Marwan Muasher | Vice president for studies at the Carnegie Endowment for International Peace, former Jordanian foreign minister and deputy prime minister
Many previous U.S. presidents made promises during their election campaigns to move the U.S. embassy in Israel to Jerusalem, only to reverse their positions after assuming office. The negative repercussions then, during a time when there was an active and promising peace process, were too daunting. Yet President Donald Trump has now decided to meet his campaign promise. This he has done for two reasons. The first is that he has surrounded himself with people who are ideologically committed to the Israeli state, with no empathy for the Palestinian side. The more important reason, though, is that this administration has shown an alarming lack of knowledge about the intricacies of the Arab-Israeli conflict, and seems insensitive to reconciling the move over Jerusalem with its claim to permanently solve the conflict through “the deal of the century.”
The move is sure to provoke strong reactions from the Arab and Muslim worlds. It will certainly end any meaningful dialogue with the Palestinians, and will render any deal the U.S. administration is trying to push, as unacceptable to the Palestinians as it already is, dead on arrival. What the U.S. does not seem to understand is that the new Palestinian generation is already focused elsewhere—namely on raising the cost of the occupation.
Bernard Rougier | Professor of Arab civilization and society at Sorbonne Paris III University, author of several books, including Everyday Jihad: The Rise of Militant Islam among Palestinians in Lebanon (Harvard University Press) and The Sunni Tragedy in the Middle East: Northern Lebanon from al-Qaeda to ISIS (Princeton University Press)
The Trump administration’s recognition of Jerusalem as the capital of Israel will have dramatic effects on the Middle East.
First, it will mean the definitive end of any kind of peace between Israelis and Palestinians, since no Palestinian leader will ever be able to resume negotiations knowing that East Jerusalem, with its symbolic and religious importance, will not be the capital of a Palestinian state. The situation is intertwined with the breakdown in peace negotiations between Palestinians and Israelis, with Palestinian political identity steadily undermined by regional religious dynamics—one Shi‘ite, the other Sunni—each exploiting the blockage of the peace process to its own advantage.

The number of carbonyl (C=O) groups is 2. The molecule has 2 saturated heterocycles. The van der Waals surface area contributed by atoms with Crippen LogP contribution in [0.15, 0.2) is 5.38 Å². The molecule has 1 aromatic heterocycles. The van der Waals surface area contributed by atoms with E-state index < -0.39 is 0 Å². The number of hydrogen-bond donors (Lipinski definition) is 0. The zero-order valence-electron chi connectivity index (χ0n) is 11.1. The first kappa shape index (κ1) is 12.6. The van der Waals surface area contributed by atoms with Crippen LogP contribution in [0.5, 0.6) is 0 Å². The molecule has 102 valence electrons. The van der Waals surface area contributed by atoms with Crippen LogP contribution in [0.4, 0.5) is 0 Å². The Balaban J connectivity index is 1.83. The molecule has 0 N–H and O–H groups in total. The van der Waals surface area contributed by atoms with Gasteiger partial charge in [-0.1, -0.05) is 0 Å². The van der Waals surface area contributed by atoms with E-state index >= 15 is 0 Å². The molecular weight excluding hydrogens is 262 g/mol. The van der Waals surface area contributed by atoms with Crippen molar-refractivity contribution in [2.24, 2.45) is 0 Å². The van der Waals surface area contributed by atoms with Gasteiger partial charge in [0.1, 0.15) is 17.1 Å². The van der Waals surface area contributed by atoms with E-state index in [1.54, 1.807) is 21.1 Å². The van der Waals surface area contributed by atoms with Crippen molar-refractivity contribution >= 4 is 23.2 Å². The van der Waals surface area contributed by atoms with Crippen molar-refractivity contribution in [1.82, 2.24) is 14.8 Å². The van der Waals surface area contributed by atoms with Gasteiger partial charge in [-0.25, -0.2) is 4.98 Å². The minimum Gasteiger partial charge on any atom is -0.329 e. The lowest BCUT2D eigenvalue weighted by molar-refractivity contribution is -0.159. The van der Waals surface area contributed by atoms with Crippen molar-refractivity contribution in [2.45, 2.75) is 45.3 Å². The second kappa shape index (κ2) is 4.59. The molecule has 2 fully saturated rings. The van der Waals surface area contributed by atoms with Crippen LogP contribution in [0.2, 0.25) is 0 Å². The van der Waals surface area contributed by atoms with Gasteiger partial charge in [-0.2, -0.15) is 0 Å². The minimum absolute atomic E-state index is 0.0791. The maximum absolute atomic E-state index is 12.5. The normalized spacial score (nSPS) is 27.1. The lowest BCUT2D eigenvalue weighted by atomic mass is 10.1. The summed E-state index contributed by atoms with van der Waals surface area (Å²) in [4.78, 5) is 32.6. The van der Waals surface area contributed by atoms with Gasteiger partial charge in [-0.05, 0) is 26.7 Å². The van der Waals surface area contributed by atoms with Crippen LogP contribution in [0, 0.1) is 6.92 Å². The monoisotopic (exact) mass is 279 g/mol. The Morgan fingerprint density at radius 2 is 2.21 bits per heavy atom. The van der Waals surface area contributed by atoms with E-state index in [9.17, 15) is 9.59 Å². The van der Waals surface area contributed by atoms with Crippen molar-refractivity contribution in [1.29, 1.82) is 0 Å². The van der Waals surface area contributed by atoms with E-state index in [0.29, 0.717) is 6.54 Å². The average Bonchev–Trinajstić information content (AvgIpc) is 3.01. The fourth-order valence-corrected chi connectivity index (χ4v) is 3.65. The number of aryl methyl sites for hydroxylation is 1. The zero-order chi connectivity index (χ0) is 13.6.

Trump’s decision will also nullify numerous Security Council resolutions which, by reaffirming the principles in Resolutions 242 and 338, never recognized Israeli annexation of the city in 1980. By transferring its embassy to Jerusalem, the United States will be seen as embracing the visions and policies of the Israeli right. This will mean giving up the last hope for a possible peace.
Second, it will offer a beautiful present to all radicals in the region, both in Iran and in Sunni militant circles. In Iran, Trump’s move will be met with a denunciation of the nuclear deal, and will give hardliners legitimacy to marginalize moderate trends in the country. Iran will return to its inflammatory slogans against the West and its allies in the region. Similarly, jihadis of all kinds will capitalize on the decision and mobilize against Arabs who have dared to side with the West, whether politically or culturally.
Arab allies of the United States will find themselves trapped, unable to justify their alliance with Washington under such conditions. Their leaders will have to resort to religion to survive, possibly weakening international cooperation against terrorism. Saudi Crown Prince Mohammed bin Salman’s intention of reducing the power of the religious establishment will be impossible to implement in such a context. He would have no choice but to reaffirm the religious credentials of the kingdom to preserve legitimacy, both in Saudi Arabia and outside. Facing civil wars and destruction, the Middle East will become the world’s worst nightmare.
David Makovsky | Ziegler distinguished fellow, director of the Project on the Middle East Peace Process at the Washington Institute, former senior adviser for peace negotiations in the Office of the Secretary of State (2013–2014)
President Donald Trump made his announcement about Jerusalem—thrilling Israelis and infuriating Arabs. In terms of what happens next, Trump’s biggest challenge will be to speak directly to Arab satellite television stations, or have his senior advisors do so, about the part of his statement that was lost on Arab viewers. Yes, the U.S. move acknowledges a de facto reality that Israel has had a capital in West Jerusalem since 1949. Even if the Palestinians get 100 percent of East Jerusalem, the capital will remain. Yet the second half of his remarks need to be heard as well: the U.S. doesn’t see the move as an endorsement of Israeli sovereignty over all Jerusalem. Trump said the sovereign issue of borders needed to be worked out by Israelis and Palestinians and that the United States would not put forward its own views.
It is not always easy to convey a nuanced message to any broad public but the issue of Jerusalem is so potentially explosive that U.S. government officials must make every effort to do so in the coming days and weeks. They can explain the duality of the message and why they wanted to acknowledge the reality of the past 70 years in at least part of the city. At the same time, they must use Arab media to publicly grapple with the Arab perception that Trump shut the door. If they don’t act, this perception will take root as reality, with all the consequences of this. As it is, Arab states don’t want to be identified with U.S. peacemaking efforts. For this to turn around, even if not immediately, there needs to be greater clarity about what Trump’s statement signifies and what it does not. The stakes are high.